prettyfied repl

Hy 0.13.0 introduced a new command line switch to repl: –repl-output-fn, but what is it used for?

In a short, that command line switch is used to post processing of REPL output. There’s an example implementation that is shipped with Hy, but nothing prevents user from rolling on their own. To test this feature, try it as follows:

$ hy --repl-output-fn hy.contrib.hy-repr.hy-repr
hy 0.13.0 using CPython(default) 3.4.3 on Linux
=> '(+ 1 1)
'(+ 1 1)

Result of quoted code is exactly as user typed it. Without the switch, following happens:

=> '(+ 1 1)
('+' 1 1)

While it might seem like a minor thing, this is huge help when working with complicated macros and examining the output with macroexpand (I added some linebreaks to make it more readable):

=> (macroexpand '(cond [(= a 1) (print "it was one")]
...                     [(= a 2) (print "it was two")]
...                     [(print "I can't cound that far")]))
('if*' ('=' 'a' 1) ('do' ('print' 'it was one'))
       ('if' ('if' ('=' 'a' 2) ('do' ('print' 'it was two'))
             ('if' ('do' ('setv' ':G_1235' ('print' "I can't cound that far"))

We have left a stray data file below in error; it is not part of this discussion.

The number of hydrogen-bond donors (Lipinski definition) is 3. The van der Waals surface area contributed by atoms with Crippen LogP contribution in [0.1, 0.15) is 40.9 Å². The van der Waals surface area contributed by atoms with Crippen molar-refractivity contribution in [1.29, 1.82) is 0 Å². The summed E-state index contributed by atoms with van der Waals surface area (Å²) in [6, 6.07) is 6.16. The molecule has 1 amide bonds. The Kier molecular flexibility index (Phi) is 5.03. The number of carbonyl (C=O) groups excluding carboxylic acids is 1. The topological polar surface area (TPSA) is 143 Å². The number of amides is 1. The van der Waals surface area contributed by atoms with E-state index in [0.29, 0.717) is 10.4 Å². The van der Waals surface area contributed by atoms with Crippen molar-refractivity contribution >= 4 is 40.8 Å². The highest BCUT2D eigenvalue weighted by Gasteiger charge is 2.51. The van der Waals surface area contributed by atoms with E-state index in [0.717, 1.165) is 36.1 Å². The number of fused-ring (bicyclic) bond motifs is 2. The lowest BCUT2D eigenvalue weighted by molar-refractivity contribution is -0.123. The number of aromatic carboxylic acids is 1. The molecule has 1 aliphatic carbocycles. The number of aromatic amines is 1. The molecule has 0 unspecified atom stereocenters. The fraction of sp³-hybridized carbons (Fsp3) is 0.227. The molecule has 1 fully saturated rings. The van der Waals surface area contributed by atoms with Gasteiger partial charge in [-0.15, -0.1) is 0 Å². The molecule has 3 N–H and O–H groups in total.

':G_1235')
':G_1235'))))

versus

=> (macroexpand '(cond [(= a 1) (print "it was one")]
...                     [(= a 2) (print "it was two")]
...                     [(print "I can't cound that far")]))
'(if* (= a 1) (do (print "it was one"))
      (if (if (= a 2) (do (print "it was two"))
          (if (do (setv :G_1235 (print "I can't cound that far"))
:G_1235)
:G_1235))))

The goal is to use representation that is as close as possible to what user actually typed. This way it’s easier to keep track what’s going on and also copy / paste things around and evaluate them again and again. Compare the ubiquitous tupple:

=> (, 1 2 3)
(1, 2, 3)

versus prettyfied

=> (, 1 2 3)
(, 1 2 3)

The latter one can be easily copied and used as is as part of program. Really handy and much more pleasing to eye too.

The implementation of hy-repr be interesting to investigate further. Essentially it’s a case study which recursively processes an object and constructs a prettyfied string representation of it. As the code is in GitHub, users can dissect it and write their own if such a need arises.

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